English to Mongolian
Mongolian Language & Mongolian Script
Do I Need to Learn Mongolian?
English to Mongolian
When visiting any country, it's always a good idea to learn at least some of the language. The Mongolian language is no exception!
So we've put together some typical English to Mongolian phrases to help you prepare for your trip.
Mongol is the official Mongolian language.
The Khalkha dialect is spoken by 80% of the population. Other dialects of Mongol spoken in surrounding countries and regions.
The Mongolian language is a Ural-Altaic language and has some similarities to Turkic. Although, never ask a Mongolian if the Mongol word is Turkic in origin!
Mongolians are fiercely protective of their heritage and history.
For many years, it was believed by linguists that the Mongolian language did evolve from Turkic. However, experts now consider it different.
It is now commonly thought that the Mongolian language is a Sprachbund. This is a group of languages that share standard features due to their geographical proximity.
The modern Mongolian language has evolved from the 13th and 14th centuries. It has not only experienced a change in mechanics, but from external factors. Tibetan, Manchu, Russian, Chinese and even English have a small influence on the language.
The traditional Mongolian script is called Uigarjin. This Mongolian script is written in columns from top to bottom and left to right.
It developed from Uighur scribes who were captured in the 13th century. The text of Mongolian script remained in use for many hundreds of years until the period of the Soviet Union.
In the 1930’s, Stalin experimented with various options until 1940 when a modified Cyrillic script was introduced (more patriotic).
The traditional Mongolian script was to consigned to the archives and museums. Eventually, with the collapse of the USSR and Mongolia’s independence, Mongolian script was to be reintroduced.
Mongolian script is still used today on official documents and signage even being taught in schools.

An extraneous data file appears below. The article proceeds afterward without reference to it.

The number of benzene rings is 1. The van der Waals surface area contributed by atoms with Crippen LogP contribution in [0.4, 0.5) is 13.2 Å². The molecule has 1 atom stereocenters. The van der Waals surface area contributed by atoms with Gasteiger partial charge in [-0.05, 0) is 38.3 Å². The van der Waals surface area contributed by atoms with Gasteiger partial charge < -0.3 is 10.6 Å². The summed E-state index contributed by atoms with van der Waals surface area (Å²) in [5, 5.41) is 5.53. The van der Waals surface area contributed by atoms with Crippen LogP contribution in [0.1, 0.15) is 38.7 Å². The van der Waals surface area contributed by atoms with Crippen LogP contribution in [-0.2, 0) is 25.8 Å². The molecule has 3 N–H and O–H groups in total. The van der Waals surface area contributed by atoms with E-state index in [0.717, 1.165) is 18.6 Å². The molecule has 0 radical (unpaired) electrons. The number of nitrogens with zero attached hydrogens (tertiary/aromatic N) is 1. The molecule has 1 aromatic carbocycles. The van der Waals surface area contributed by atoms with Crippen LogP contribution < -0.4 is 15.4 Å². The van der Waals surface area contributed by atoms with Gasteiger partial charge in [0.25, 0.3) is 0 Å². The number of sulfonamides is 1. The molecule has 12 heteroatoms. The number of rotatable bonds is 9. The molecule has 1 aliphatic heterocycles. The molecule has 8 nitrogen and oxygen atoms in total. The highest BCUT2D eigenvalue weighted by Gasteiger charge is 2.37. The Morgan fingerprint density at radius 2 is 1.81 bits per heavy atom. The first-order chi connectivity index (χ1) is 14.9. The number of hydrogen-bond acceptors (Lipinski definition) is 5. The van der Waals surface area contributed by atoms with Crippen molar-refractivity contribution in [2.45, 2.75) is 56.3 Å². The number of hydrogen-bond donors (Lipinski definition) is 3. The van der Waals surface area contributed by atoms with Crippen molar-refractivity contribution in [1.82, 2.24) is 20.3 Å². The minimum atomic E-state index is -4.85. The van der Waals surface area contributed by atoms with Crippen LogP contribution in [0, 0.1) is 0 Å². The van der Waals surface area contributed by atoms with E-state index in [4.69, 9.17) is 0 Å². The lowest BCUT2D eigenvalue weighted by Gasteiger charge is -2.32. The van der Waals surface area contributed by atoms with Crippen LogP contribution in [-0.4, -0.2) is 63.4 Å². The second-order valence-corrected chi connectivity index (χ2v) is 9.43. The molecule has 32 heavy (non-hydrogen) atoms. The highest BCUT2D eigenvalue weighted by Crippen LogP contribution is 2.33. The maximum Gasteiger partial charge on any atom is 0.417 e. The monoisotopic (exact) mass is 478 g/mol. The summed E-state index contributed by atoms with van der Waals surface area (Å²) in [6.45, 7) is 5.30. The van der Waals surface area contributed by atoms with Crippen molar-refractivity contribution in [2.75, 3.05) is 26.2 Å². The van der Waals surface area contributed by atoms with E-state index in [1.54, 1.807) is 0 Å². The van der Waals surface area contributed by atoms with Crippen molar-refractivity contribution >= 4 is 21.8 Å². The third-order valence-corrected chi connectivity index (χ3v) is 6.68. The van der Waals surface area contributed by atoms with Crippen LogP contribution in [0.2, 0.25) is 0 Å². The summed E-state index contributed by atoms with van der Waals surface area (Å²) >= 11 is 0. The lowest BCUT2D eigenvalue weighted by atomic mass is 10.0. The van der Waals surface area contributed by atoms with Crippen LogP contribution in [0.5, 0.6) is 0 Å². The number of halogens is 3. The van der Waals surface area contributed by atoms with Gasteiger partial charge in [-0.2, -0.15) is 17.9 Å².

Mongolia is one of those exceptional countries that when travelling a small amount of the local language goes a long way. You won't be expected to speak Mongolian fluently or hold a conversation, but a few words will earn respect, and maybe earn a good handshake.
When travelling in Mongolia, many Mongolians in the city will speak English, Russian and even Chinese.
After independence, English has become the language of choice for many young Mongolians.
As you travel out to the countryside, your options may become more limited. Older Mongolians will likely speak some Russian and if your lucky and it’s a school holiday there may be some of the younger generations to practice with.
Mongolian is a time-consuming language to learn. It’s not too difficult, however, the pronunciation is challenging.
Like all languages, there are some essentials to get you on the way.
Let’s have a look at some common English to Mongolian phrases.
The most commonly asked question is, how do I say hello?
There are two main ways one formal and one more informal.
*Note, this is best used when visiting local families and greeting elders or important people. You may wish to use it on first meeting a Mongolian.
The less formal greeting is below.
*note this is used amongst friends or peers you may wish to use this with the drivers and guides.
You may also wish to learn goodbye; this is a little easier as in general, there is only one form.
*Note, Mongolian goodbye may be simple in word form although when visiting a local home the process of saying goodbye may take 30-40 mins.
Thank you is always a good word in any language and Mongolians do respond and use it commonly.
*Note, Thank you and goodbye are two common words which for a first-time visitor are easily confused do not worry as Mongolians will not.
Take note of these English to Mongolian phrases before a trip to Mongolia and show off your skills when you're there!
We're sure they'll go a long way.
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